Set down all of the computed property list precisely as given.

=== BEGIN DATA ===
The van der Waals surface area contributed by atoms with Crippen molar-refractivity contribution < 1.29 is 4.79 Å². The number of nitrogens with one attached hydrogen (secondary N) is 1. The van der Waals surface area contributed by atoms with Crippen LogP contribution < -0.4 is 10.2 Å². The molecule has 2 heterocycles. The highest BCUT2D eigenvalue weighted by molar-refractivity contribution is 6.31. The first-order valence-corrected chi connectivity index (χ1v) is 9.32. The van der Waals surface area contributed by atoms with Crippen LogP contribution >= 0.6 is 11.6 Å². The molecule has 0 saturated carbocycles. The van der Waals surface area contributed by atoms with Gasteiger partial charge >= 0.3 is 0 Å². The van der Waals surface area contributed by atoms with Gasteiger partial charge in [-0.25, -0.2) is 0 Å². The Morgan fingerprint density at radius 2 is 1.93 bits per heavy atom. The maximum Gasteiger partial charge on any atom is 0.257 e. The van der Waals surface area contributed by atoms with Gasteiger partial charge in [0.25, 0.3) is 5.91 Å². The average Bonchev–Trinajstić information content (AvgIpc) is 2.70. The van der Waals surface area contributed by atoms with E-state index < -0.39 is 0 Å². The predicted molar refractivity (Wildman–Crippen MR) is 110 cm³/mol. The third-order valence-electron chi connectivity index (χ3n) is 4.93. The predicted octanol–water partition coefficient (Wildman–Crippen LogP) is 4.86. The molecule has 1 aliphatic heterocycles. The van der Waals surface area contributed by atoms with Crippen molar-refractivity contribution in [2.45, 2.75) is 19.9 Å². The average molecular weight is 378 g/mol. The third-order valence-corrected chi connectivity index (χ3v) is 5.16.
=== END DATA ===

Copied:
The van der Waals surface area contributed by atoms with Crippen molar-refractivity contribution < 1.29 is 4.79 Å². The number of nitrogens with one attached hydrogen (secondary N) is 1. The van der Waals surface area contributed by atoms with Crippen LogP contribution < -0.4 is 10.2 Å². The molecule has 2 heterocycles. The highest BCUT2D eigenvalue weighted by molar-refractivity contribution is 6.31. The first-order valence-corrected chi connectivity index (χ1v) is 9.32. The van der Waals surface area contributed by atoms with Crippen LogP contribution >= 0.6 is 11.6 Å². The molecule has 0 saturated carbocycles. The van der Waals surface area contributed by atoms with Gasteiger partial charge >= 0.3 is 0 Å². The van der Waals surface area contributed by atoms with Gasteiger partial charge in [-0.25, -0.2) is 0 Å². The Morgan fingerprint density at radius 2 is 1.93 bits per heavy atom. The maximum Gasteiger partial charge on any atom is 0.257 e. The van der Waals surface area contributed by atoms with Gasteiger partial charge in [0.25, 0.3) is 5.91 Å². The average Bonchev–Trinajstić information content (AvgIpc) is 2.70. The van der Waals surface area contributed by atoms with E-state index < -0.39 is 0 Å². The predicted molar refractivity (Wildman–Crippen MR) is 110 cm³/mol. The third-order valence-electron chi connectivity index (χ3n) is 4.93. The predicted octanol–water partition coefficient (Wildman–Crippen LogP) is 4.86. The molecule has 1 aliphatic heterocycles. The van der Waals surface area contributed by atoms with Crippen molar-refractivity contribution in [2.45, 2.75) is 19.9 Å². The average molecular weight is 378 g/mol. The third-order valence-corrected chi connectivity index (χ3v) is 5.16.